Does low IgA in human milk predispose the infant to development of cow's milk allergy?
We sought a relationship between total and cow's milk-specific IgA levels in colostrum and human milk and subsequent development of cow's milk allergy (CMA) in the breast-fed infant. The study included 87 nursing mothers and their infants (age, 2 d to 7 mo), followed prospectively up to 1 y. At 1 y, 48 mothers (69% with an atopic constitution) had an infant with CMA, verified by clinical cow's milk challenge, eight (38% with an atopic constitution) had a baby who had had protracted infantile colic but no CMA (disease control group), and 31 (23% with an atopic constitution) had a healthy infant. Total breast-milk IgA was measured by radial immunodiffusion, and IgA antibodies to cow's milk were measured by ELISA during the breast-feeding period. The levels of total and cow's milk-specific IgA antibodies in colostrum and human milk were significantly lower in the mothers whose baby later developed CMA [estimated third day value, 0.38 g/L (95% confidence interval, 0. 24-0.82)] than in the ones whose infant remained healthy or had had infantile colic but not CMA [0.82 g/L (95% confidence interval, 0. 99-1.51); p < 0.05]. The infants developed CMA significantly more often if the concentration of total IgA antibodies in milk was <0.25 g/L, when measured between 6 d and 4 wk postpartum [sensitivity, 0. 55; specificity, 0.92; odds ratio, 14.7 (95% confidence interval, 3. 1-70.2); p < 0.001]. The levels of cow's milk-specific IgA positively correlated with the levels of total IgA but not with the development of CMA in the infant. The levels of total or cow's milk-specific IgA did not correlate with maternal atopy. IgA antibodies in colostrum and human milk may prevent antigen entry at the intestinal surface of the breast-fed infant. A low IgA content in human milk may lead to defective exclusion of food antigens and thus predispose an offspring to develop food allergies.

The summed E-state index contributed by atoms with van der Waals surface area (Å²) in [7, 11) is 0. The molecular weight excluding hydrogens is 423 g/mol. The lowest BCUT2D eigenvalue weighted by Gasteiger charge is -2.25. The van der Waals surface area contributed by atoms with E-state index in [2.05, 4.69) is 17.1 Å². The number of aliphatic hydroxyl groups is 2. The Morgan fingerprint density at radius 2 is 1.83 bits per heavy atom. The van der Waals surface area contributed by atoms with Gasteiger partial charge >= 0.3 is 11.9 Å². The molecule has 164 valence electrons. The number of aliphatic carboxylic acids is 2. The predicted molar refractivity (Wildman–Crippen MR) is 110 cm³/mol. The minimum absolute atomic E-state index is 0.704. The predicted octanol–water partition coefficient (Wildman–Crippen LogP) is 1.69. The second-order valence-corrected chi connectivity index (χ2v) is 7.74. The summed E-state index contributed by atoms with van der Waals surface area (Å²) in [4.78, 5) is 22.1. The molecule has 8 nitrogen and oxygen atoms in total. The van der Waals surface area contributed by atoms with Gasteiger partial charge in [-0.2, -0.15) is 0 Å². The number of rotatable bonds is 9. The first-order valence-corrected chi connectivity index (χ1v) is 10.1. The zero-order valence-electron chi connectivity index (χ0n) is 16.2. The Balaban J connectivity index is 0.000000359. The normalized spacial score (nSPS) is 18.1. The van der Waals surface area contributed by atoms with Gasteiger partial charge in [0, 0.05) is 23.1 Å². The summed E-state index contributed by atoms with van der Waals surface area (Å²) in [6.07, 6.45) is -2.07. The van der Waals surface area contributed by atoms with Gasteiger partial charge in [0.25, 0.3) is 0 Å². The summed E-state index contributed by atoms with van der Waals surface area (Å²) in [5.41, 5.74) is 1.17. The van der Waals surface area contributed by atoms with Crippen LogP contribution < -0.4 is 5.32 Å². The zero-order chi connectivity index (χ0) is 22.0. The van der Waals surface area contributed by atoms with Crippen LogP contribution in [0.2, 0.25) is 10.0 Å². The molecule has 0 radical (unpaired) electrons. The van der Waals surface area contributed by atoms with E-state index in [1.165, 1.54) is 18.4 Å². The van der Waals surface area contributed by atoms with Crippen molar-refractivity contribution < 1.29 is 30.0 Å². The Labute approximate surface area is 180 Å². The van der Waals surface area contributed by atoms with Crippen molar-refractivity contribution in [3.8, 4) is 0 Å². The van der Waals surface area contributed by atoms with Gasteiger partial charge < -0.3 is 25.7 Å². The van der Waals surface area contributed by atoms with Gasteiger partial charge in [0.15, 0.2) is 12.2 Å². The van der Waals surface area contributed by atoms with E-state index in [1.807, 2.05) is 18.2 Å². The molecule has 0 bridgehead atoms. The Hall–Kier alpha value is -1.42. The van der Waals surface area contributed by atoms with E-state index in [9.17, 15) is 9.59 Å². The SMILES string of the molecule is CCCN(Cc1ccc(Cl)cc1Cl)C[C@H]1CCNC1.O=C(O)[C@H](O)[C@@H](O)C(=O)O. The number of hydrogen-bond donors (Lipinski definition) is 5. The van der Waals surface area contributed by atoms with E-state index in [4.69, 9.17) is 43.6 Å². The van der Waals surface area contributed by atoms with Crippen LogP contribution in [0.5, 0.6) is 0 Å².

Department of Dermatology, Helsinki University Central Hospital, FIN-00029 HUCH, Helsinki, Finland., ,
Enzyme-Linked Immunosorbent Assay
Pub Type(s)Journal Article
Research Support, Non-U.S. Gov't